3. Applying Validation Outcomes to BGP Route Selection 3. Applying Validation Outcomes to BGP Route Selection
Within the framework of the abstract model of BGP operation, a Within the framework of the abstract model of BGP operation, a
received prefix announcement from a peer is compared to all received prefix announcement from a peer is compared to all
announcements for this prefix received from other peers and a route announcements for this prefix received from other peers and a route
selection procedure is used to select the "best" route object from selection procedure is used to select the "best" route object from
this candidate set which is then used locally by placing it in the this candidate set which is then used locally by placing it in the
loc-RIB, and is announced to peers as the local "best" route. loc-RIB, and is announced to peers as the local "best" route.
It is proposed that the validation outcome be used as part of the It is proposed here that the validation outcome be used as part of
determination of the local degree of preference as defined in section the determination of the local degree of preference as defined in
9.1.1 of the BGP specification [RFC4271]. section 9.1.1 of the BGP specification [RFC4271].
In the case of partial deployment of ROAs there are a very limited In the case of partial deployment of ROAs there are a very limited
set of circumstances where the outcome of ROA validation can be used set of circumstances where the outcome of ROA validation can be used
as grounds to reject all consideration of the route object as an as grounds to reject all consideration of the route object as an
invalid advertisement. While the presence of a valid ROA that invalid advertisement. While the presence of a valid ROA that
matches the advertisement is a strong indication that an matches the advertisement is a strong indication that an
advertisement matches the authority provided by the prefix holder to advertisement matches the authority provided by the prefix holder to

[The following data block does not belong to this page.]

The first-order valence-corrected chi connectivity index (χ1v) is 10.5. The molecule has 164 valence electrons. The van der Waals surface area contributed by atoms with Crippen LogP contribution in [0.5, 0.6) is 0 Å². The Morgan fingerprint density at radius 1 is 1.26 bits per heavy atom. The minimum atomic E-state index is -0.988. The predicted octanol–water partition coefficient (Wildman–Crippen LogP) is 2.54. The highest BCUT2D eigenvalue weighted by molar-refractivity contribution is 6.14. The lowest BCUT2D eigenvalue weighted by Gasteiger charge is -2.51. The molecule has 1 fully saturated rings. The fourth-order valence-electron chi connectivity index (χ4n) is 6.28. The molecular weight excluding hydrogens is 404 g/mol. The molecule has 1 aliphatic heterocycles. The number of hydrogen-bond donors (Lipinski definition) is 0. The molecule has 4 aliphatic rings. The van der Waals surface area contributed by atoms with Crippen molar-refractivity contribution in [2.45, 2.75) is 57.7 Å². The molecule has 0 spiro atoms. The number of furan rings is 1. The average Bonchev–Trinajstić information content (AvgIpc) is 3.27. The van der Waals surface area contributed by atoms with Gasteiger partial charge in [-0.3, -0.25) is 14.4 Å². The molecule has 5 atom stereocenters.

advertise the prefix into the routing system, the absence of a ROA or advertise the prefix into the routing system, the absence of a ROA or
the invalidity of a covering ROA does not provide a conclusive the invalidity of a covering ROA does not provide a conclusive
indication that the advertisement has been undertaken without the indication that the advertisement has been undertaken without the
address holder's permission, unless the object is described in a BOA. address holder's permission, unless the object is described in a BOA.
In the case of a partial deployment scenario or RPKI route In the case of a partial deployment scenario of RPKI route
attestation objects, when some prefixes are described in ROAs or BOAs attestation objects, where some address prefixes and AS numbers are
and others are not, then the relative ranking of validation outcomes described in ROAs or BOAs and others are not, then the relative
from the highest (most preferred) to the lowest (least preferred) ranking of validation outcomes from the highest (most preferred) to
degree of preference are proposed as follows: the lowest (least preferred) degree of preference are proposed to be
as specified int he following list. The exact values to apply to a
Local Preference setting are left as a matter of local policy and
local configuration.
1. "exact match" 1. Exact Match
An exact match indicates that the prefix has been allocated and The prefix has been allocated and is routeable, and that the
is routeable, and that the prefix right-of-use holder has prefix right-of-use holder has authorized the originating AS to
authorized the originating AS to originate precisely this originate precisely this announcement.
announcement.
2. "covering match" 2. Covering Match
A covering match is slightly less preferred because it is This is slightly less preferred because it is possible that the
possible that the address holder of the aggregate has allocated address holder of the aggregate has allocated the prefix in
the prefix in question to a different party, and both the question to a different party. It is also possible that the
aggregate address holder and the prefix holder have signed ROAs originating AS is using more specific advertisements as part of a